By Lindsay Toler
By Chad Garrison
By Allison Babka
By Lindsay Toler
By Jake Rossen
By Lindsay Toler
By Kelsey McClure
By Lindsay Toler
BOEING, BOEING, GONE: When the St. Louis area's second-largest private employer is facing a business deal in which 5,000 local jobs are at stake, it's a big story. And when the only daily newspaper in town, in covering the story, takes provincialism to new depths, it deserves some ink as well.
Told through dozens of stories in the St. Louis Post-Dispatch this year was the saga of Boeing Co.'s attempts to sell 40 of its made-in-St. Louis F-15 Eagle jet fighters to Greece and another 30 to Israel, two deals totaling $5.5 billion in business for the Seattle-based company. Boeing employs 20,000 workers locally at its Military Aircraft and Missile Systems division (ne McDonnell Douglas Corp.), and 5,000 of them work on the F-15 line. This was clearly a jobs story, as the Post saw it, and Washington bureau reporters Phil Dine and Kyung M. Song stayed on top of it. The Missouri delegation's heavy hitters -- House Majority Leader Dick Gephardt, U.S. Sen. Kit Bond and U.S. Rep. Jim Talent among them -- acted virtually as paid lobbyists, holding meetings and press briefings, firing off letters, even traveling to Greece and Israel to hustle those nations' defense ministers in an effort to sell the hometown plane.
As the story evolved, the news went from bad to worse. By May 1, the Greeks had decided they fancied Lockheed Martin Corp.'s much cheaper F-16 version, and a few European planes as well, over Boeing's F-15. More hand-wringing and feverish lobbying ensued, and the P-D continued to report the politicians' "strong support" for Boeing. One story quoted, with a straight face, Boeing spokesman Tom Downey saying: "The delegation has served us well."
Last Thursday, the Israeli air force recommended that the defense minister pick Lockheed's F-16, citing that plane's $30 million price tag, over Boeing's $55 million F-15. The same day, Boeing announced it would lay off not 5,000 but 7,000 workers by 2001 ("Boeing Will Cut Up to 7,000 Jobs Here" screamed last Friday's front-page banner in the P-D). More teeth-gnashing was reported, and then the Missouri delegation came up with a novel idea: If the Greeks and the Israelis won't buy the damn planes, we'll get our own taxpayers to buy them! Bond and Ashcroft "said the key to saving the F-15 line is convincing the White House that the matter is so important that the Air Force should order planes until foreign buyers can be found," reported a straight-faced P-D. Never mind that the Air Force didn't want the plane. And in an amazing show of bipartisanship, "the Republican and Democratic House and Senate members from Missouri and Illinois gathered in the office of House Majority Leader Dick Gephardt, along with Mike Sears, president of Boeing's (St. Louis division), to discuss how to save the F-15 line," the paper said.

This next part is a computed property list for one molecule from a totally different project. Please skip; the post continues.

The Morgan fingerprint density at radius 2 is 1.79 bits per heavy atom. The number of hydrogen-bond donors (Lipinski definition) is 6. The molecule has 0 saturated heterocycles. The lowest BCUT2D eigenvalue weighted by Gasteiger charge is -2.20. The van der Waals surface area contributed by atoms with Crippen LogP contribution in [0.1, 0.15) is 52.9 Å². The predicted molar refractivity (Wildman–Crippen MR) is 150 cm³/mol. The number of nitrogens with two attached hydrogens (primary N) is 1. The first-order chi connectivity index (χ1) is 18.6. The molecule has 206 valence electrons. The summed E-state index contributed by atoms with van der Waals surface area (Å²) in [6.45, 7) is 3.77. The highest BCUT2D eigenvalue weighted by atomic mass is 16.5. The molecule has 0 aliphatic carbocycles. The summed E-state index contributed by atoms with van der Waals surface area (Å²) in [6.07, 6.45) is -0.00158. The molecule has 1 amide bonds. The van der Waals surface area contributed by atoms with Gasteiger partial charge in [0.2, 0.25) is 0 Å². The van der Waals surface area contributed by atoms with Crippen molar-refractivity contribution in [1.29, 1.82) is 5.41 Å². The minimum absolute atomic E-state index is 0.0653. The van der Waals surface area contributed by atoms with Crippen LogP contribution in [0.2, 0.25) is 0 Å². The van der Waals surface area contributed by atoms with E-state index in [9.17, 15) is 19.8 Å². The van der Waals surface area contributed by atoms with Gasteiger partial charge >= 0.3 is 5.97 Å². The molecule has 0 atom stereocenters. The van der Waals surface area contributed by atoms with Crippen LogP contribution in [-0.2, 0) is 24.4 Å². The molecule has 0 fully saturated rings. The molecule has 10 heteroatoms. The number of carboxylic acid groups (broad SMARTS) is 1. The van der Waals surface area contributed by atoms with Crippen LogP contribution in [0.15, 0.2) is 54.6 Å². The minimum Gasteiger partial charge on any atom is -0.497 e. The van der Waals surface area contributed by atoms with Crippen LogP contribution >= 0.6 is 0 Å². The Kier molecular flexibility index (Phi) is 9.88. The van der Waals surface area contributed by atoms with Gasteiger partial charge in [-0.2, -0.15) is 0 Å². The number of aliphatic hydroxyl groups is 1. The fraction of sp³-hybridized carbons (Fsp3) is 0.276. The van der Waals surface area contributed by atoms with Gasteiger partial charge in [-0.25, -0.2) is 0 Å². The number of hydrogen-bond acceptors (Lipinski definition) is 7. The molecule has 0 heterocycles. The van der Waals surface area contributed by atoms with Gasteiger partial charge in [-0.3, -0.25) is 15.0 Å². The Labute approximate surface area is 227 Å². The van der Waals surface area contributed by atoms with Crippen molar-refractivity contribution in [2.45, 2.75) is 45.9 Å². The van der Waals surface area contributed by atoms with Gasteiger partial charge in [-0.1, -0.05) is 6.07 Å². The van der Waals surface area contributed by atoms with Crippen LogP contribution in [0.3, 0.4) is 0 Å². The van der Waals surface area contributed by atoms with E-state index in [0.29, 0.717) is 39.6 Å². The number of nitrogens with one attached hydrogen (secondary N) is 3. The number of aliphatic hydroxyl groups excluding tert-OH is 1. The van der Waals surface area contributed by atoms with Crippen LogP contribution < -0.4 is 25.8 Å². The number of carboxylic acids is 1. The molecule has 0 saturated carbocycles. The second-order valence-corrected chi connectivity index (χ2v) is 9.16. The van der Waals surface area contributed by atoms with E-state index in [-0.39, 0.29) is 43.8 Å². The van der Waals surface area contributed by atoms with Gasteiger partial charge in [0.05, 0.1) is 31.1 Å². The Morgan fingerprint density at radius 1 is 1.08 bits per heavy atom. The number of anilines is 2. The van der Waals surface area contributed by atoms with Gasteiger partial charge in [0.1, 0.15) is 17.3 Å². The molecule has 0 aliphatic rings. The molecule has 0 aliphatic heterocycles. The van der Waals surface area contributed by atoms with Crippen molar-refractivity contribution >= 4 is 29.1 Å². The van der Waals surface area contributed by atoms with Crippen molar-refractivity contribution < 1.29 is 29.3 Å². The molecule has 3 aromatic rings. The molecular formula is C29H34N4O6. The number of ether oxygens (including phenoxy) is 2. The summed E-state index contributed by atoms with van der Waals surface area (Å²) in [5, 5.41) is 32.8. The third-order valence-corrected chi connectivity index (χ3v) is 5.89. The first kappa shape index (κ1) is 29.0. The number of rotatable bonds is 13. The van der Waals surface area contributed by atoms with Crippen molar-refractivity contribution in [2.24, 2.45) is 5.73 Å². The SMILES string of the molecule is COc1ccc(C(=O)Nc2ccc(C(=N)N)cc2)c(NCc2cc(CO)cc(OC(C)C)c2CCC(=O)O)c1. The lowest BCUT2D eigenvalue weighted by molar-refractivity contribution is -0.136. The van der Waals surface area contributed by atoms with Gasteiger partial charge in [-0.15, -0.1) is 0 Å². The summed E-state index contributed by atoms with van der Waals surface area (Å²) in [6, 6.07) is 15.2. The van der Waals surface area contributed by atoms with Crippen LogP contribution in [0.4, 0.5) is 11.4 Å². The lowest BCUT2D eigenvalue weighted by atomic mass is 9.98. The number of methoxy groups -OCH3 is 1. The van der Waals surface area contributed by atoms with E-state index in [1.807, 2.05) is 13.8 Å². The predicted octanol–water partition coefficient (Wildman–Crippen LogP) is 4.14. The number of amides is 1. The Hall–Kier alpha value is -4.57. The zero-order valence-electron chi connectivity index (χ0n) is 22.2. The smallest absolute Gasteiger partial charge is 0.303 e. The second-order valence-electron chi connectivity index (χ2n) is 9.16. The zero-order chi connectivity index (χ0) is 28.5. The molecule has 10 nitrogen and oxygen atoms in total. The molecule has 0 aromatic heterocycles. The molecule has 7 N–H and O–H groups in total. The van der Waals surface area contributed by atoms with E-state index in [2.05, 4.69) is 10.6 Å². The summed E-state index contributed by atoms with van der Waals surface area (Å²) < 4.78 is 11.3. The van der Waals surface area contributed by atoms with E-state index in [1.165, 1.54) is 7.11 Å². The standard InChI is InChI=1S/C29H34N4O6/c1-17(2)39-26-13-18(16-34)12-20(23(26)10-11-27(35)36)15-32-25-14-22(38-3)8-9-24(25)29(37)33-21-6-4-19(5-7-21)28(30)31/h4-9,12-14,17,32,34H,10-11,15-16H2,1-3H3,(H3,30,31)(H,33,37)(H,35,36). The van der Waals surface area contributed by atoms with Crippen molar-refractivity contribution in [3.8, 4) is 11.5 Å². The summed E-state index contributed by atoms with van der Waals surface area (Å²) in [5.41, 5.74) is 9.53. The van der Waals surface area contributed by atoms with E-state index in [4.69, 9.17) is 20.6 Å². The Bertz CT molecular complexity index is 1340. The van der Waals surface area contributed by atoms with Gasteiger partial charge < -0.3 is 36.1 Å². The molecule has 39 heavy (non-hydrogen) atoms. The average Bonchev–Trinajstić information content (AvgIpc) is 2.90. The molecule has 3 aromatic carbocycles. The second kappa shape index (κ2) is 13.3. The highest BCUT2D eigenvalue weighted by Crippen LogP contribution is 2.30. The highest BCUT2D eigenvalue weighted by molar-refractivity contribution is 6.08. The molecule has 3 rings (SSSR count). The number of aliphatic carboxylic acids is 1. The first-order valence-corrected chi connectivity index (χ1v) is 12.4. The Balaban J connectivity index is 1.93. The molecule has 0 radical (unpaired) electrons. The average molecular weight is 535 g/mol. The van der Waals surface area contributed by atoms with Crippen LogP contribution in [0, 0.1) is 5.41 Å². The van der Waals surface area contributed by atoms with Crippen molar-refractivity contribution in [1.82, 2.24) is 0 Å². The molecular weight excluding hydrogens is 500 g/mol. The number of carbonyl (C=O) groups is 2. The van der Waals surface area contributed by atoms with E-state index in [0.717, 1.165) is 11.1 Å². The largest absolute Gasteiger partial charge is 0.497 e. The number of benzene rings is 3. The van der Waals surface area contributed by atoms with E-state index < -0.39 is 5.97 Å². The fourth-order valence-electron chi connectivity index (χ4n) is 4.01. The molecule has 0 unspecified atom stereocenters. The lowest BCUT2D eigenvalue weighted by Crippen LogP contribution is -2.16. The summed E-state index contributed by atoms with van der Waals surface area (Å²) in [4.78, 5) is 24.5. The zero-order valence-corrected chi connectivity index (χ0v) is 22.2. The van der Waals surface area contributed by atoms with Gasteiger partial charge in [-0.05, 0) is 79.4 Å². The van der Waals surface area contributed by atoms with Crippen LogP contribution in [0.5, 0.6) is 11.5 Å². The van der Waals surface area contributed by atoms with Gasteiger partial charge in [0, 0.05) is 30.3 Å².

By Saturday, the P-D was reporting that St. Louis County and Missouri officials were asking the feds for $5 million "to help match laid-off Boeing workers with new jobs." By this Tuesday, the paper had moved on to the "human interest" angle, profiling the woes of a laid-off worker and his family.
The price of provincialism is that journalistic myopia sets in. Consider what the P-D failed to see as part of the ongoing story:
* In light of the brazen hustling by the politicians on behalf of Boeing, was it not newsworthy to let readers know, by the way, just how much cash Boeing had plowed into their campaign coffers? For the record, Boeing (and McDonnell Douglas) have given the Republican Party $303,200 and the Democratic Party $225,800 since 1997, according to figures from the Center for Responsive Politics in Washington, D.C. More specifically, here's what the Missourians got from Boeing (and McDonnell Douglas): Bond, who traveled to Greece and Israel to push the F-15 sale and tried to tack an F-15 Air Force purchase onto the Kosovo spending bill, has gotten $43,200 since '93; Gephardt, "the self-described 'biggest cheerleader' of the local aerospace industry" who went to Israel "to press for F-15 sales," according to the P-D, has gotten $18,000 since '95; Talent, "a member of the Armed Services Committee who fiercely defends Boeing's jet-fighter programs," has gotten $48,500 since '95. Not one Boeing story in the P-D this year raised the issue of campaign contributions, let alone mention the amounts.
* No P-D story this year reported on what Greece or Israel's purchase of F-15s -- or Lockheed's F-16s -- would do to the balance of power in those regions. Is Israel buying the planes because Saudi Arabia already has 77 of them, and would Israel's purchase make its neighbors buy more arms? If Greece bought the planes, would Turkey look the other way? And who's paying for Bond's and Gephardt's trips abroad to lobby for the F-15 sale -- Boeing or the taxpayers? Chris Hellman, a senior analyst at the Center for Defense Information in Washington, says the big story is about foreign arms sales. Since the end of the Cold War, Hellman says, the defense industry has been downsized as a result of fewer orders from the U.S. military and "because of that, all defense contractors are looking for new markets." And, he says, "the government has actually become an active lobbyist for the U.S. defense industry overseas, trying to sell these planes and weapons. It's part and parcel of U.S. policy to promote military arms sales." But the U.S. doesn't much care for the consequences. "While they purport to take into account the effect that these sales are going to have on a regional basis, the reality is that they don't. And in the case of Israel and Saudi Arabia, one of the reasons they don't is that they arm both sides. Same again in Turkey and Greece."